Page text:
London Calling: The USA’s Richard Browne

After missing Rio 2016, the T44 sprinter is back and is looking to retain his two world titles at London 2017. 08 May 2017
Upper body of a man celebrating

Richard Browne of the United States celebrates winning the men's 200m T44 at the 2015 IPC Athletics World Championships in Doha, Qatar.

ⒸLOC Doha 2015 | Getty Images

Ten months ago, US sprinter Richard Browne announced his retirement from the track. Now he’s back, with his sights set on retaining his two global titles at July’s London 2017 World Championships.


So why the change of heart?


Browne admits that watching the Rio Paralympic Games 100m T44 final on television was a major factor.

“Just the results, that was the hardest part. I was devastated. It was really hard for me to deal with watching it – it literally brought tears to my eyes,” said Browne, who watched as his great rival Great Britain’s Jonnie Peacock won the race in 10.81 seconds.

Fellow American Jarryd Wallace, who had led the world rankings for much of the season, finished out of the medals in fifth place.

Browne had endured a difficult few months, starting with a car accident in January 2016, when he suffered broken ribs and concussion. A hamstring injury in June added to his woes; still his announcement on Twitter came as a shock to many.

“One of the biggest reasons I didn’t go (to Rio) was that I felt Jonnie and Jarryd had run so well that season and I felt like I would have had to be in world record shape to go down there and win a medal. I knew I wasn’t in that shape,” explained Browne, who won 100m and 200m T44 gold at Doha 2015, both in world record times.

Still, it’s one thing to withdraw from a competition – even a competition as massive as the Paralympic Games. But to retire from the sport completely seemed a drastic measure.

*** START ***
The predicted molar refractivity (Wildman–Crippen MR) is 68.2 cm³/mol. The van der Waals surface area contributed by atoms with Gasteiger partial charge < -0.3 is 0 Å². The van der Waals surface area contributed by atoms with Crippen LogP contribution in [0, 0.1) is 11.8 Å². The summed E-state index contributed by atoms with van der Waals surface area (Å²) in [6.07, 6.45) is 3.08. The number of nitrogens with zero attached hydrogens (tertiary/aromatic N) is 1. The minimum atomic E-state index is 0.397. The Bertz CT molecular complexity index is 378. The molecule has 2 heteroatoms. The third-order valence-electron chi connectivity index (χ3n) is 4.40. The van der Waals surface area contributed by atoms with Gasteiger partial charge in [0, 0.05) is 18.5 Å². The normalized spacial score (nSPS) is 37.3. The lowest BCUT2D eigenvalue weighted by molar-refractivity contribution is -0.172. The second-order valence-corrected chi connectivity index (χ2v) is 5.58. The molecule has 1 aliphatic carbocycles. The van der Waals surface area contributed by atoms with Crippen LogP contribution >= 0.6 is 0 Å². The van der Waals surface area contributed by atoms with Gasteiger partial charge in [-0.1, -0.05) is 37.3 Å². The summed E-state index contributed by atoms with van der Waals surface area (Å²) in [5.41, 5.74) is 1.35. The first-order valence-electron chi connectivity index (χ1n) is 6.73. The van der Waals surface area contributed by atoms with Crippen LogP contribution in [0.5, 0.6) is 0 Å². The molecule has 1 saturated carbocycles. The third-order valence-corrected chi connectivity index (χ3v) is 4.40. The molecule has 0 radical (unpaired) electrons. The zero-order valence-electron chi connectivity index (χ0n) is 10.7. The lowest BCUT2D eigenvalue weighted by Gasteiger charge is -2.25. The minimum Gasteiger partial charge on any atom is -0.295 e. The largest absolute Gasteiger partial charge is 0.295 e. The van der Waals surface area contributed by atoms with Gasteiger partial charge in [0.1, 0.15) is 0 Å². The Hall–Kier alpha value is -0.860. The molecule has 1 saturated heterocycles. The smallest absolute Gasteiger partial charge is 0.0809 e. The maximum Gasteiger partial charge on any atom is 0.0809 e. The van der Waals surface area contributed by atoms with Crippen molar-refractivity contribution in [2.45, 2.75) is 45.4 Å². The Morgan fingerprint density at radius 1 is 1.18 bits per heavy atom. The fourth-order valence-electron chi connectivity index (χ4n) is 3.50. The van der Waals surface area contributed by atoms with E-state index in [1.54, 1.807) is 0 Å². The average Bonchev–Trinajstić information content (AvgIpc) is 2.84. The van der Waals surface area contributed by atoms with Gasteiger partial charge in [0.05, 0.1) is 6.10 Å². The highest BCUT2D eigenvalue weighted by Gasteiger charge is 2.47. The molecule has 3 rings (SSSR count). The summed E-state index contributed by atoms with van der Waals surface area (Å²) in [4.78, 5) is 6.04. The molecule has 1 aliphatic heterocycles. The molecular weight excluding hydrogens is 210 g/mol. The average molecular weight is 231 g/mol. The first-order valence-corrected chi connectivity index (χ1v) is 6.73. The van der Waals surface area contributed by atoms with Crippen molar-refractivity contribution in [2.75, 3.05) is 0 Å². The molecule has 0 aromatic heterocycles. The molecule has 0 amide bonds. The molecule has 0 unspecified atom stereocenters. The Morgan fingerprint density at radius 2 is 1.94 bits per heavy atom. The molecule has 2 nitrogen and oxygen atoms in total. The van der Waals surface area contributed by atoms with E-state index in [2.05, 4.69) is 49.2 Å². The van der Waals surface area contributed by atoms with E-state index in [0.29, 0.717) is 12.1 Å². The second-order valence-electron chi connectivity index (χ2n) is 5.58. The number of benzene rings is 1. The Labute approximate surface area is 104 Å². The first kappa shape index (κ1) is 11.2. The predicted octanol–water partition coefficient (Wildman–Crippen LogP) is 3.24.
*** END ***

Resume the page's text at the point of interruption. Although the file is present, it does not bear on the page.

Browne says it was a decision he felt was right at the time.

“I had very young children, and I was able to stay home from the time I got hurt and be a full-time Dad. That was the best seven or eight months, and that really changed me.

“I didn’t go near a track, I didn’t think about the track – after watching the Games I didn’t think about track and field at all. I was with my kids every day and that’s all I did. And it was amazing.

“I had chosen to stay close to the sport because I was going to coach – I thought that would be my path and my career.”

However, Browne’s friends and family convinced him that his track and field career was not over.

“I had some people in the sport call me telling me ‘We need you around Richard,’ and that was helpful too – whether it was Jarryd, Ronald Hertog, Rob Brown, or Blake Leeper. A lot of those guys reached out to me.

“My family encouraged me to continue for my goals and my dreams, because that makes me a better person and a happier person. Especially when I saw the results from Rio. I felt kind of disappointed in myself.

“Even in the condition I was in, I felt I could have won those races after seeing the results. But everybody’s smarter in hindsight.”

Browne recently opened his season at the Mt. SAC Relays in the USA, clearly relieved to put that first race behind him.

“After the first 200m (clocking 23.16) it was nerve wracking, it was the worst race of my career ever and I really felt like ‘Oh, I shouldn’t have come back.’ But I think it was that first bad race, to get it out the way, and I ran really well the second day in the 100m (clocking 11.14) so I was really proud of myself.

“It feels great to be back on the track. I haven’t been running as well as I’m used to, but after a year off that’s no surprise. To hear my name again – Richard likes the big show. Hearing all that again, it was good to be back.”


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